Once voted by IWU students as “Professor of the Year,” He estimates he has taught more than 2,000 students over the last 22 years — many of them non-math majors. Learning math can and should be an exciting and non-intimidating process, says He, who decentralizes difficult points — breaking them into steps that are easier to digest.
For students up to the challenge, He encourages them to pursue independent study projects. One of He’s recent students, Cindy Tagaris ’12, was fascinated with approximating functions and undertook an extra-credit project to learn more about numerical analysis. “I learned about the research process and gained a ‘bigger picture’ view of mathematics,” says Tagaris. “These are things one does not learn solving homework problems.”
“Dr. He showed me what it means to be a mathematician,” adds Tagaris, whose research area is number theory in her master’s program at Clemson University. She is considering a career in either academia or the defense industry.
At times, the student projects align with He’s own research interests. Such was the case for Nathan Mueggenburg ’98, a math and physics major who participated in numerous research projects under He’s supervision.
As a student, Mueggenburg often presented his research findings and remembers being approached afterwards by people who were “surprised that undergraduate students would do research in mathematics,” he says. Now, as an assistant professor of physics at Lake Forest College in suburban Chicago, Mueggenburg says he understands why.
“Most mathematics professors and all of us in the natural sciences choose to either do significant research on our own without students, or choose to work with students and abandon the idea of doing a significant amount of research. Dr. He manages to do both, and this is what is so unusual.”
Patrick Crowley ’96 — a double major in math and computer science at Wesleyan — concurs. Understanding He’s research “requires a degree of mathematics literacy most undergraduates do not have,” says Crowley. “Dr. He was willing to take an advanced topic — wavelet analysis — and introduce me to it.”
The benefit of his research experience with He was far-reaching, says Crowley, who is an associate professor of computer science at Washington University in St. Louis. “It was my first insight into what it might be to operate as an independent scholar, along with my first example of what it was to engage in research.”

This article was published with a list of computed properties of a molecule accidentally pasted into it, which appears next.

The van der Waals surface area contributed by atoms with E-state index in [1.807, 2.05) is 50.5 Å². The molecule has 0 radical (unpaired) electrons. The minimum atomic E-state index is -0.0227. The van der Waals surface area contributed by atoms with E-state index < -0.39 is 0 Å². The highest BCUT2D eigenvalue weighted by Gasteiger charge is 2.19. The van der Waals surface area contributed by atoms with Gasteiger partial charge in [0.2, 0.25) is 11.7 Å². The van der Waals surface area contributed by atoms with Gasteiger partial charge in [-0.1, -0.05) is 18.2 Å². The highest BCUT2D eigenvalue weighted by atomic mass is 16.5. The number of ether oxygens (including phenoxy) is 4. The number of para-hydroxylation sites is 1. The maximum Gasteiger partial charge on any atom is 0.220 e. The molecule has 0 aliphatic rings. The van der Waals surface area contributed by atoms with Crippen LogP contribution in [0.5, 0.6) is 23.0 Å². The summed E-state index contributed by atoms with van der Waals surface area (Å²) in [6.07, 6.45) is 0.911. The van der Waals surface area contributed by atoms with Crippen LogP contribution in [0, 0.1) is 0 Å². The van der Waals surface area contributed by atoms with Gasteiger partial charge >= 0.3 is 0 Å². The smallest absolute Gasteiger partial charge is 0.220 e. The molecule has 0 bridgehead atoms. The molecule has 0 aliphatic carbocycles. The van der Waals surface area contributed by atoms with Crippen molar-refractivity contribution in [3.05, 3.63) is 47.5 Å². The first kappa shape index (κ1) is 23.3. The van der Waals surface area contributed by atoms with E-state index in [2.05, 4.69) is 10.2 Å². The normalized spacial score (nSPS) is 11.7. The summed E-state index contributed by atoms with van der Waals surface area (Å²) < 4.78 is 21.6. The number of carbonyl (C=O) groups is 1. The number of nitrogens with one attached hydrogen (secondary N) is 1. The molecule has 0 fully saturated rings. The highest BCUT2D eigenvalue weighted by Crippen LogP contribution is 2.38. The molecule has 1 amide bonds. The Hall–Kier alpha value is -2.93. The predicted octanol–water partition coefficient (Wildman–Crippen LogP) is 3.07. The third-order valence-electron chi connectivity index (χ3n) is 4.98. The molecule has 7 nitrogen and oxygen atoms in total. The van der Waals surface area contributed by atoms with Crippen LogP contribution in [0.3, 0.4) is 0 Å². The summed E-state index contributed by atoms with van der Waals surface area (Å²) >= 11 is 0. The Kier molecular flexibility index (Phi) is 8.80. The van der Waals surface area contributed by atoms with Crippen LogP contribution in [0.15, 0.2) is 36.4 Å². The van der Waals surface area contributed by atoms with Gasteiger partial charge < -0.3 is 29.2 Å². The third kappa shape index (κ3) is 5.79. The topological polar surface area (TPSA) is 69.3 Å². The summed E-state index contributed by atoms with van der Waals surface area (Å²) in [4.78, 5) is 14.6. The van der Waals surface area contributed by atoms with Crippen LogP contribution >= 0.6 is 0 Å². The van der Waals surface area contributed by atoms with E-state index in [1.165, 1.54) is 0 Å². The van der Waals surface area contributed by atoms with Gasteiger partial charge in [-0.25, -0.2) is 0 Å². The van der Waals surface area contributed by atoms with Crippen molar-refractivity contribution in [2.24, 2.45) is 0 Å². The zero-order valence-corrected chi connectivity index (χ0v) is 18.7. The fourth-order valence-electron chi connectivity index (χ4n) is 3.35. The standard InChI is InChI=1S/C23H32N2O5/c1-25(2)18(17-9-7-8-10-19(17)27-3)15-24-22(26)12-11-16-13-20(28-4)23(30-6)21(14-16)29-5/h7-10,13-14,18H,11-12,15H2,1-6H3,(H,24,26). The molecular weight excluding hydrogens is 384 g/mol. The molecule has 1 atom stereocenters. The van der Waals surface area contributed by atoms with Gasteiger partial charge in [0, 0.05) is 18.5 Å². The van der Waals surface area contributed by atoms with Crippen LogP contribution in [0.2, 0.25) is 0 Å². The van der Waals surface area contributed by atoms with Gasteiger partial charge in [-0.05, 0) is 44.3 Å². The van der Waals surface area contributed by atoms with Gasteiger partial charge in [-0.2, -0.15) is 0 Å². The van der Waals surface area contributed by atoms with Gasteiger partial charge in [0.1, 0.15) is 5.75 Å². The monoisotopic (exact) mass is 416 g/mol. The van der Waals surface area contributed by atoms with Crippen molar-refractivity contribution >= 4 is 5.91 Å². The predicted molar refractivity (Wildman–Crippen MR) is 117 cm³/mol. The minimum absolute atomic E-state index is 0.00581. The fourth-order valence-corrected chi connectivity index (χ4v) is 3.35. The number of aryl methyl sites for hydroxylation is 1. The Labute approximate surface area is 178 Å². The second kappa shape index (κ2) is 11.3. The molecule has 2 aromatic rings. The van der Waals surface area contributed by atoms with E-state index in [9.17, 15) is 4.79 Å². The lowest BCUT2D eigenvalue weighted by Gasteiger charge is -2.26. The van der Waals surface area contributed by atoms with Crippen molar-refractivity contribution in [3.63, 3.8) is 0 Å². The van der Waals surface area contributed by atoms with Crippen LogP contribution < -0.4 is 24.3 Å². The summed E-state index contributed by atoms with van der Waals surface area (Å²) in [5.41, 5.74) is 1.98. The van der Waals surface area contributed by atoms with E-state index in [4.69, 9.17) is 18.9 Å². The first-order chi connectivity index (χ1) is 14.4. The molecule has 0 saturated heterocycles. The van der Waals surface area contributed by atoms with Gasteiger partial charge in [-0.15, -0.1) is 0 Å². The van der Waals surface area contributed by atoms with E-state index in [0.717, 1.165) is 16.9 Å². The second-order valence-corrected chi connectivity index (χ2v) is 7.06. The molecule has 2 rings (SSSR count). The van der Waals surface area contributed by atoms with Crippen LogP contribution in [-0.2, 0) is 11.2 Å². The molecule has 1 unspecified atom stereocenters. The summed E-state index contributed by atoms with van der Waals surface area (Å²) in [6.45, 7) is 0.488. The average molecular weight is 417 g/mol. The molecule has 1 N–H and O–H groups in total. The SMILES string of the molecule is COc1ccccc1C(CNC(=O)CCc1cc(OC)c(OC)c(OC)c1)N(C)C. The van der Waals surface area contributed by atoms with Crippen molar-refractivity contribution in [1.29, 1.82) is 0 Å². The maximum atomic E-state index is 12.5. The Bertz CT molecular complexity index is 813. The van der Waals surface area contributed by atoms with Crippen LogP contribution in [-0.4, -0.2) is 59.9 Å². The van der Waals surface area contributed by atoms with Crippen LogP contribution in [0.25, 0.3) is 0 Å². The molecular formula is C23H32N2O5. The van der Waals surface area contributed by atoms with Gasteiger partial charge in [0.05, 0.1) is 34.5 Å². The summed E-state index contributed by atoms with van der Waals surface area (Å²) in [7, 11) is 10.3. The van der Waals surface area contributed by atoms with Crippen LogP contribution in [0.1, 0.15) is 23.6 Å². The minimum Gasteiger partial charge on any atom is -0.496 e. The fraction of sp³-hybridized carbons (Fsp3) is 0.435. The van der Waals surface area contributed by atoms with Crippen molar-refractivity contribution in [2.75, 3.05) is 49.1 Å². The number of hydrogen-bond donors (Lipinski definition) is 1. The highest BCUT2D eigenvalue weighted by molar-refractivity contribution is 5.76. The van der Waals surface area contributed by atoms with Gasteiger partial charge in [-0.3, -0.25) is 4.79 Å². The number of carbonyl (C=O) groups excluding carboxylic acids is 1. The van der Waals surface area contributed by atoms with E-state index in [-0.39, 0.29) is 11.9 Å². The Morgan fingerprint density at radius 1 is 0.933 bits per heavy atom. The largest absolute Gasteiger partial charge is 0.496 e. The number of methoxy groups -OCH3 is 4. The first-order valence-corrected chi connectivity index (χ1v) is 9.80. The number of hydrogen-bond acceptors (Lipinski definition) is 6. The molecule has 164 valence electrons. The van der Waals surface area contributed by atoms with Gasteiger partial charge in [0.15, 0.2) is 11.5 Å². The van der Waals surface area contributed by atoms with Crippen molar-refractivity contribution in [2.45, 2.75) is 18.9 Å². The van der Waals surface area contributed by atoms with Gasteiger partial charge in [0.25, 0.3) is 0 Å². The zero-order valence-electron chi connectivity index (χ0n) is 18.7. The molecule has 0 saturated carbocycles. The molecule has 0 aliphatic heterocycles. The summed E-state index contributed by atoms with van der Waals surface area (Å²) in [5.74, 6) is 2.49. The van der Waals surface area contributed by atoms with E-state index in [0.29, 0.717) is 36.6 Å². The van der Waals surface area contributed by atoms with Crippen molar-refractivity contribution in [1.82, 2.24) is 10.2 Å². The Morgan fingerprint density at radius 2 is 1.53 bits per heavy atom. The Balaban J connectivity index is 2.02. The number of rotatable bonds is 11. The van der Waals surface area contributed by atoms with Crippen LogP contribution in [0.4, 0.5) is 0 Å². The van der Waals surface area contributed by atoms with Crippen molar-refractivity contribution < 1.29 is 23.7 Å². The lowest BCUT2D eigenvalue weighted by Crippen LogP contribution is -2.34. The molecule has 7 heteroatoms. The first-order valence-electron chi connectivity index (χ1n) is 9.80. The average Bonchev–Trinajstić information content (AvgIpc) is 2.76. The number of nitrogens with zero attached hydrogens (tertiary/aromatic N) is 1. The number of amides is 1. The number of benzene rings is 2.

In hindsight, both Crowley and Mueggenburg realize that He designed their undergraduate research with their benefit in mind. “If his goal was to advance his research,” says Mueggenburg, “he could do much more by working alone. Instead, his goal was educating and enriching his students, and he is able to achieve this while continuing his own research.”
It’s a trait that He shows for all his students, says Tagaris, who sensed her professor’s “immense care for their learning.”
Mueggenburg notes this same quality. “When he returned a test, he was always eager to say ‘good job’ or ‘great work,’ or some similar compliment. I knew these were not idle platitudes, but were heartfelt expressions of joy when students succeed. This was most evident when some tests were returned with a quiet ‘thank you.’”
Bringing joy to the study of math has become something of a mission for He. He feels it himself as he walks or jogs in the park, and an idea for some new avenue of research comes to mind. And he feels it in the classroom, when he sees understanding in a student’s eyes that was not there before.
For He, teaching and research are entwined: he needs one to excel at the other.
“In teaching, I most enjoy the immediate reaction — when I can’t make my sentence complete before the questions begin,” He explains. “In research, being stuck on a problem and then finding a simpler way to do the work, that is very enjoyable, too.”
Teaching awards and papers accepted for publication are high honors He appreciates, but they are not the highest for He.
“When I receive an email from a former student who says, ‘I used some things you taught me in my current work or to solve a problem’ — that is my best reward.”